Friendly Fires - Barrowland, Glasgow, Tue 20 Dec 2011
Triumphant end of year show from the St Albans indie-ravers
2011 didn’t quite belong to Friendly Fires, as some had predicted it might, but they owned significant parts of it off the back of their euphoric second album Pala – not least the flying feet and skyward waving arms of a few summer festival crowds. The St Albans’ indie-rave trio’s big year began to draw to a close at the Barrowland, with this final tour date prior to their gig at Edinburgh's Hogmanay. ‘I’m glad it’s here,’ said frontman Ed Macfarlane, ‘I’ve heard a lot about this place,’ before launching into the taut punk-funk groove of ‘Lovesick’ with the kind of full-bodied dance-like-everybody’s-watching moves which were he to try them in a club would probably see him ‘get punched in the face,’ as he joked with The List earlier this year.
From the post-disco and shoegaze-y stylings of their Mercury-nominated self-titled 2008 debut album, Pala has seen Friendly Fires traverse their sights towards the mainstream – it’s full of sun-kissed choruses for the radio, the production’s super-slick and this was a slick pop show to match, with their live band filled-out by a pair of horns players atop a riser silhouetted against a big screen projecting imagery of the exotic-looking colourful bird from the new album’s cover art in slow-mo flight. But dance music in its many forms equally informs the sound of a band who – whether it was Edd Gibson shaking-it manfully despite the inconvenience of having to play guitar at the same time, or Macfarlane bobbing his head while prodding at synths – never stop leading by example. ‘Don’t be shy,’ Macfarlane coaxed the front rows – earnest words from a guy who moments later was lost in something between a Jagger strut and a camp funky chicken below pastelly purple lights.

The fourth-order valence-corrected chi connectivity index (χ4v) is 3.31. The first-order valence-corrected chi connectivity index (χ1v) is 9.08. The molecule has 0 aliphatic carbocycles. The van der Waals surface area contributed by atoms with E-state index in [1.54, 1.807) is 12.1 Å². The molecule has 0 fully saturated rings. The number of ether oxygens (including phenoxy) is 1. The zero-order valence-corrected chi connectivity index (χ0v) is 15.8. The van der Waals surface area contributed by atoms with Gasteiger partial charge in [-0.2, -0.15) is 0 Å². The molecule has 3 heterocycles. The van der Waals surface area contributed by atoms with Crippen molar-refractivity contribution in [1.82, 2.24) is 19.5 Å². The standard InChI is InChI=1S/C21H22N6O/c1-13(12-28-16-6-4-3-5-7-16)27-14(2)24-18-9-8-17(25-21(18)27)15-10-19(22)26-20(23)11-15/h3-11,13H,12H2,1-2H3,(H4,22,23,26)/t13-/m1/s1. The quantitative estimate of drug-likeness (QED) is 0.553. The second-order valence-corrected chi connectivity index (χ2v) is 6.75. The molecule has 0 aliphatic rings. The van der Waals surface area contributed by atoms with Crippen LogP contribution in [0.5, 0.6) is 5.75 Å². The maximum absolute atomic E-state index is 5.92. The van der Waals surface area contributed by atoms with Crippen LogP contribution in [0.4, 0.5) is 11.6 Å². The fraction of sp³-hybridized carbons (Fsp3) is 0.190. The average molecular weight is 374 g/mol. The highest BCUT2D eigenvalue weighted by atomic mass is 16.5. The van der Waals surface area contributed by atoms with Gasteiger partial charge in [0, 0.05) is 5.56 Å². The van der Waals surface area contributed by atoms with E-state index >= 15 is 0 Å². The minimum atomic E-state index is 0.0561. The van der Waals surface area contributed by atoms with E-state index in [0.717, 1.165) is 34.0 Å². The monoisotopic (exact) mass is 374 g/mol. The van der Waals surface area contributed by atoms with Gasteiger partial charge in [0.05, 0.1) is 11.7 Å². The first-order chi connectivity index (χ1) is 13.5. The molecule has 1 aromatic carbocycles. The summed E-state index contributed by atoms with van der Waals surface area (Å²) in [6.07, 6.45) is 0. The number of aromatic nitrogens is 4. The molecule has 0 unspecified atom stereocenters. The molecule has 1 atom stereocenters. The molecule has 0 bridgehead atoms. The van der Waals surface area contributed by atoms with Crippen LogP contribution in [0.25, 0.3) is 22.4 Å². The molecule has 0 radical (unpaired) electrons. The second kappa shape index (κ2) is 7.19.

This was the band’s biggest Scottish headline date yet, and the roar that met the sugar-rush opening strains of Pala’s lead single ‘Live Those Days Tonight’ underscored the obvious key to their swelling popularity. But that older songs still seemed to go down the better suggested Friendly Fires’ drive at becoming the ‘next big headline dance act’, as they’ve put it, is only half-way complete. It was first-album high-point ‘Paris’, with its dreamy drops, that had the endorphin flowing fastest.
‘Hawaiian Air’ again struck a blissed-out tone come the encore. As the turbo-speed samba beats at the final furlong of closer ‘Kiss of Life’ crashed-in, Macfarlane seemed to frantically try and exhaust every move in his repertoire – contorting his body madly, pumping his fists, throwing air drum rolls and altogether conjuring the uncanny image of a man locked in a desperate fight to the death with an imaginary giant octopus. If that’s not what they call leaving it all on the stage, we’re not sure what is.